Nine Newspapers cock up op ed by Wing Commander (Ret’d): error or deception?

Update 2 December 2019: War Memorial website has been amended by addition of this para of biodata:

Retired wing commander Sharon Bown is a nurse who served in Afghanistan and East Timor and is a member of the Australian War Memorial Council. This article was originally published in The Sydney Morning Herald on 29 November 2019.

Update 29 November 2019 pm: Nine Newspapers have fixed the incorrect spelling but have added nothing to the author bio. So, the error has been fixed but the deception remains. The War Memorial has put the op ed on its website, with no mention of where it appears – and no mention that Ms Bown is a member of the Memorial Council. Deception doubled-down.

Today’s online Age and Sydney Morning Herald carry an op ed by Sharon Bown, former RAAF nurse, supporting the proposed $500m expansion of the Australian War Memorial. The piece is written from the viewpoint of a recent veteran,  supports the therapeutic value of exhibits at the Memorial, bags the suggestion that the Memorial’s Mitchell campus could satisfactorily house retired military kit, and objects to the idea that service in recent small-scale conflicts is less deserving of recognition than service in larger wars. The article praises the management and staff of the Memorial.

The article concludes with a clever misrepresentation of opposition to the expansion project:

In our free and democratic society, individuals have the right to question the cost involved in supporting our service men and women, but may we never forget that the Australian War Memorial has already been paid for – with the blood of Australia’s finest.

To correct this furphy, those who question this expenditure do not question the cost of supporting service people; instead, they question whether the expansion expenditure will provide that support.

Now for the crinkly bits. The online versions of this story – and the hard copy in the SMH – misspell the author’s name as ‘Brown’ rather than ‘Bown’. That is down to the sub-editor and we pointed out the error to The Age.

More important is the way the author is described: ‘Retired wing commander Sharon Brown [sic] is a nurse who served in Afghanistan and East Timor’. There is no mention that Wing Commander Bown (Ret’d) is a member of the Council of the Memorial (reappointed this year), who spoke recently at the launch of the display of the proposed extensions.

That may be down to a sub-editor, but it looks more like deception. Of course, Wing Commander Bown is entitled to speak about her experience and how she believes the Memorial has helped her and people like her. But readers need to know about her affiliations as well as her personal story.

We drew the attention of The Age to the problem with the online version of the article but have heard nothing. We will mention it to the Memorial, also.

David Stephens*

29 November 2019 updated

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3 comments on “Nine Newspapers cock up op ed by Wing Commander (Ret’d): error or deception?
  1. stewart says:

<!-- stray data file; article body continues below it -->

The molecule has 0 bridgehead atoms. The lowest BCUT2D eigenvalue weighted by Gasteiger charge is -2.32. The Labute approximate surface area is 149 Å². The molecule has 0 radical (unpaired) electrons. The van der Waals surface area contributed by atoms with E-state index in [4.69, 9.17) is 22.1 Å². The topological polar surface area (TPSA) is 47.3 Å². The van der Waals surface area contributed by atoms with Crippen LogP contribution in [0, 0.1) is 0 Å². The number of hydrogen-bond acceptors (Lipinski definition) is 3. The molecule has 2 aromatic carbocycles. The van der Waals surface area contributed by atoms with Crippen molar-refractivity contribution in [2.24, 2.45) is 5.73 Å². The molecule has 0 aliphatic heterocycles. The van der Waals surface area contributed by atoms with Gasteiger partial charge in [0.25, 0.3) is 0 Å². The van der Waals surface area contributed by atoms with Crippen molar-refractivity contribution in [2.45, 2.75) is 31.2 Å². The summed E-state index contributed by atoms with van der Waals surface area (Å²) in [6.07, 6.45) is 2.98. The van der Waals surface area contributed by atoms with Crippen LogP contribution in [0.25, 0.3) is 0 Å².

Wing Commander Bown is clearly committed to honouring the service and sacrifice of our veterans and that is admirable. However her opinion piece is emotive and unfairly paints anyone opposing this development as being somehow unsupportive of veterans of recent conflicts.
    Objecting to the AWM’s design proposal does not equate to obstruction of the role of the AWM or belittling the service and sacrifice of contemporary veterans.
    Objectors to the proposal are not saying that the AWM shouldn’t properly address recent conflicts; or that nothing additional or new should be done at the Memorial for commemoration of recent conflicts; or that recent conflicts should be covered off-site at Treloar. That’s just nonsense.
    What people are saying is that an enormous (and costly) development which shows little respect for the heritage site and building is not the way to go. There are alternative development options which achieve the necessary space without the destruction of Anzac Hall and that do not cause irreversible harm to the National Heritage site. They should be properly considered.
    The AWM Council, of which Bown is a member, may well have approved (their own) development plans and yes, the government has provided extraordinary funding to one cultural institution. However that does not mean the design proposal should be treated as a fait accompli by its proponents. That is wrong and shows disregard for the legislated review processes still to occur.
    The intangible quality of the Memorial site is intrinsic to how we commemorate. It must be treated with respect and we must get any development there right.

    Stewart Mitchell (previous Head of Buildings and Services at the Australian War Memorial)

  2. Leighton View says:

    As a counter to Ms. Bown’s editorial, the very well written column by Elizabeth Farrelly in the November 30th SMH entitled “Military Excess and Our Memorial Gem” is offered. And it includes a summary of Canberra’s history as an extra bonus.

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